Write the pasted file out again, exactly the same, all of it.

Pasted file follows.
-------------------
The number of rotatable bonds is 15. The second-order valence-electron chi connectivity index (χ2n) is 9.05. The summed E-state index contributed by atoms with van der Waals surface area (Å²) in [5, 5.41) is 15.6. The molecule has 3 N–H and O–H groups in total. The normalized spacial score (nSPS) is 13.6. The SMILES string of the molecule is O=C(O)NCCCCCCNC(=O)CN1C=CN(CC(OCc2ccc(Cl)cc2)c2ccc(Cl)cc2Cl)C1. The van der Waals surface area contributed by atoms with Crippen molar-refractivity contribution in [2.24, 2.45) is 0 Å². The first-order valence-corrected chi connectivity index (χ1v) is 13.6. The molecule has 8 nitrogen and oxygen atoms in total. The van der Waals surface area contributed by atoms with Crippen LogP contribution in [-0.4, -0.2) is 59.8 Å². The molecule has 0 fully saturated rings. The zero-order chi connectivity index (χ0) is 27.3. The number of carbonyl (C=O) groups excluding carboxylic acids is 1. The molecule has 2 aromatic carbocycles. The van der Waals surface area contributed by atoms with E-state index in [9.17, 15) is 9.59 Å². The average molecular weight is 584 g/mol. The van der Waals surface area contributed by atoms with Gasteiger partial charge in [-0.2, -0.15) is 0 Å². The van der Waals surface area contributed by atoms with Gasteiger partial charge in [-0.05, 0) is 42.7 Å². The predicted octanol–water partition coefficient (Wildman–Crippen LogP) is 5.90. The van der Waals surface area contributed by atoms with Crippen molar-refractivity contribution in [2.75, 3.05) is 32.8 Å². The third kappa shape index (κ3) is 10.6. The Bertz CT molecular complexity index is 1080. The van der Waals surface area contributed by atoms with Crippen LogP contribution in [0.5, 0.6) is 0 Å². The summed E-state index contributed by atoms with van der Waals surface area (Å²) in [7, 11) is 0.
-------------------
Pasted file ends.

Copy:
The number of rotatable bonds is 15. The second-order valence-electron chi connectivity index (χ2n) is 9.05. The summed E-state index contributed by atoms with van der Waals surface area (Å²) in [5, 5.41) is 15.6. The molecule has 3 N–H and O–H groups in total. The normalized spacial score (nSPS) is 13.6. The SMILES string of the molecule is O=C(O)NCCCCCCNC(=O)CN1C=CN(CC(OCc2ccc(Cl)cc2)c2ccc(Cl)cc2Cl)C1. The van der Waals surface area contributed by atoms with Crippen molar-refractivity contribution in [2.24, 2.45) is 0 Å². The first-order valence-corrected chi connectivity index (χ1v) is 13.6. The molecule has 8 nitrogen and oxygen atoms in total. The van der Waals surface area contributed by atoms with Crippen LogP contribution in [-0.4, -0.2) is 59.8 Å². The molecule has 0 fully saturated rings. The zero-order chi connectivity index (χ0) is 27.3. The number of carbonyl (C=O) groups excluding carboxylic acids is 1. The molecule has 2 aromatic carbocycles. The van der Waals surface area contributed by atoms with E-state index in [9.17, 15) is 9.59 Å². The average molecular weight is 584 g/mol. The van der Waals surface area contributed by atoms with Gasteiger partial charge in [-0.2, -0.15) is 0 Å². The van der Waals surface area contributed by atoms with Gasteiger partial charge in [-0.05, 0) is 42.7 Å². The predicted octanol–water partition coefficient (Wildman–Crippen LogP) is 5.90. The van der Waals surface area contributed by atoms with Crippen molar-refractivity contribution in [2.75, 3.05) is 32.8 Å². The third kappa shape index (κ3) is 10.6. The Bertz CT molecular complexity index is 1080. The van der Waals surface area contributed by atoms with Crippen LogP contribution in [0.5, 0.6) is 0 Å². The summed E-state index contributed by atoms with van der Waals surface area (Å²) in [7, 11) is 0.